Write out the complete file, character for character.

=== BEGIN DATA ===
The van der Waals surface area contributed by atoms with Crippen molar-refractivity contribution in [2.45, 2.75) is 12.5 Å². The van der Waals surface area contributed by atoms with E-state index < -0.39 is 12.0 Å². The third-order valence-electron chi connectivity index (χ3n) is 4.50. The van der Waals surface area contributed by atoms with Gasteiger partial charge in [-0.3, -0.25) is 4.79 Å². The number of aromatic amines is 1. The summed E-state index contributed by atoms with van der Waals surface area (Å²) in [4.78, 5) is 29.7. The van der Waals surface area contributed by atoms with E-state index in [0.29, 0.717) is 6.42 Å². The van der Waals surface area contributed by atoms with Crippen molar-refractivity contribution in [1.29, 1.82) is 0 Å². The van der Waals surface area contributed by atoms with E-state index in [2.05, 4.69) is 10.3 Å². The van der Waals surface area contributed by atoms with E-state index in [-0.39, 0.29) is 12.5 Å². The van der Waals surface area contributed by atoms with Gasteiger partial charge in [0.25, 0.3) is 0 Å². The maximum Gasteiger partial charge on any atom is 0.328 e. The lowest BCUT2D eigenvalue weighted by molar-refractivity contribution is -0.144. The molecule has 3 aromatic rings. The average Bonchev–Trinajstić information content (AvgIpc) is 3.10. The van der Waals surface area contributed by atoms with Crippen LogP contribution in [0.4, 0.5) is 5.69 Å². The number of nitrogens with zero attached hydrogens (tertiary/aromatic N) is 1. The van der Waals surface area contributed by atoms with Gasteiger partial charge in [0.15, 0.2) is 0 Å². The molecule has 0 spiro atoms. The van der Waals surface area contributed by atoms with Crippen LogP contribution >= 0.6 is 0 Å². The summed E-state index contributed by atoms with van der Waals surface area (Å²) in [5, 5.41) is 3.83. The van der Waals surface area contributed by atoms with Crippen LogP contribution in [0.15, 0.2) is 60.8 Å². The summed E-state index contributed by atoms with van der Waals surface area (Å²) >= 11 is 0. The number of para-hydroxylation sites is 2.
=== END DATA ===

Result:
The van der Waals surface area contributed by atoms with Crippen molar-refractivity contribution in [2.45, 2.75) is 12.5 Å². The van der Waals surface area contributed by atoms with E-state index < -0.39 is 12.0 Å². The third-order valence-electron chi connectivity index (χ3n) is 4.50. The van der Waals surface area contributed by atoms with Gasteiger partial charge in [-0.3, -0.25) is 4.79 Å². The number of aromatic amines is 1. The summed E-state index contributed by atoms with van der Waals surface area (Å²) in [4.78, 5) is 29.7. The van der Waals surface area contributed by atoms with E-state index in [0.29, 0.717) is 6.42 Å². The van der Waals surface area contributed by atoms with Crippen molar-refractivity contribution in [1.29, 1.82) is 0 Å². The van der Waals surface area contributed by atoms with E-state index in [2.05, 4.69) is 10.3 Å². The van der Waals surface area contributed by atoms with E-state index in [-0.39, 0.29) is 12.5 Å². The van der Waals surface area contributed by atoms with Gasteiger partial charge in [0.25, 0.3) is 0 Å². The maximum Gasteiger partial charge on any atom is 0.328 e. The lowest BCUT2D eigenvalue weighted by molar-refractivity contribution is -0.144. The molecule has 3 aromatic rings. The average Bonchev–Trinajstić information content (AvgIpc) is 3.10. The van der Waals surface area contributed by atoms with Crippen LogP contribution in [0.4, 0.5) is 5.69 Å². The number of nitrogens with zero attached hydrogens (tertiary/aromatic N) is 1. The van der Waals surface area contributed by atoms with Gasteiger partial charge in [0.15, 0.2) is 0 Å². The molecule has 0 spiro atoms. The van der Waals surface area contributed by atoms with Crippen LogP contribution >= 0.6 is 0 Å². The summed E-state index contributed by atoms with van der Waals surface area (Å²) in [5, 5.41) is 3.83. The van der Waals surface area contributed by atoms with Crippen LogP contribution in [0.15, 0.2) is 60.8 Å². The summed E-state index contributed by atoms with van der Waals surface area (Å²) >= 11 is 0. The number of para-hydroxylation sites is 2.